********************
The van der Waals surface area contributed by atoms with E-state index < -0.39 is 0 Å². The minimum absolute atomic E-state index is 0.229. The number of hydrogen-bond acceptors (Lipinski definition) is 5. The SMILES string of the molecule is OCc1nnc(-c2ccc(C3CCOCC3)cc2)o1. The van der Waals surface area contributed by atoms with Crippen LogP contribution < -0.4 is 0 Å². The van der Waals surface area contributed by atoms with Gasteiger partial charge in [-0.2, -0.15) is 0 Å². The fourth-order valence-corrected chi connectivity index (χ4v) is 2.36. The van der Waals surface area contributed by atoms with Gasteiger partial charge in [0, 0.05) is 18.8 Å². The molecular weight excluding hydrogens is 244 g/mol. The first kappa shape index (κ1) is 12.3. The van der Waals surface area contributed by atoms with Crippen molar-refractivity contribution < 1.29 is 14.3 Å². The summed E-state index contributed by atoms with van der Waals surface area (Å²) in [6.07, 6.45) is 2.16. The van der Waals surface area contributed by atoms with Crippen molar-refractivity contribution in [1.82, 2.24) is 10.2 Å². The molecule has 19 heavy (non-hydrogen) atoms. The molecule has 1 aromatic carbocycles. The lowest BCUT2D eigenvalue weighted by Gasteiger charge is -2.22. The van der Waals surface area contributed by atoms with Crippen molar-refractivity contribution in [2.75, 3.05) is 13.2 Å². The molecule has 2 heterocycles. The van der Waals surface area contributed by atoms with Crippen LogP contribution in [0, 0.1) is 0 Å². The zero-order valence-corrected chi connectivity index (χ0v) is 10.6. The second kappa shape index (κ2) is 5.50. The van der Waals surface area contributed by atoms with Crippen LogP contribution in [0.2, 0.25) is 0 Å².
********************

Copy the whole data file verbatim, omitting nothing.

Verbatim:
The van der Waals surface area contributed by atoms with E-state index < -0.39 is 0 Å². The minimum absolute atomic E-state index is 0.229. The number of hydrogen-bond acceptors (Lipinski definition) is 5. The SMILES string of the molecule is OCc1nnc(-c2ccc(C3CCOCC3)cc2)o1. The van der Waals surface area contributed by atoms with Crippen LogP contribution < -0.4 is 0 Å². The van der Waals surface area contributed by atoms with Gasteiger partial charge in [-0.2, -0.15) is 0 Å². The fourth-order valence-corrected chi connectivity index (χ4v) is 2.36. The van der Waals surface area contributed by atoms with Gasteiger partial charge in [0, 0.05) is 18.8 Å². The molecular weight excluding hydrogens is 244 g/mol. The first kappa shape index (κ1) is 12.3. The van der Waals surface area contributed by atoms with Crippen molar-refractivity contribution < 1.29 is 14.3 Å². The summed E-state index contributed by atoms with van der Waals surface area (Å²) in [6.07, 6.45) is 2.16. The van der Waals surface area contributed by atoms with Crippen molar-refractivity contribution in [1.82, 2.24) is 10.2 Å². The molecule has 19 heavy (non-hydrogen) atoms. The molecule has 1 aromatic carbocycles. The lowest BCUT2D eigenvalue weighted by Gasteiger charge is -2.22. The van der Waals surface area contributed by atoms with Crippen molar-refractivity contribution in [2.75, 3.05) is 13.2 Å². The molecule has 2 heterocycles. The van der Waals surface area contributed by atoms with Crippen LogP contribution in [0, 0.1) is 0 Å². The zero-order valence-corrected chi connectivity index (χ0v) is 10.6. The second kappa shape index (κ2) is 5.50. The van der Waals surface area contributed by atoms with Crippen LogP contribution in [0.2, 0.25) is 0 Å².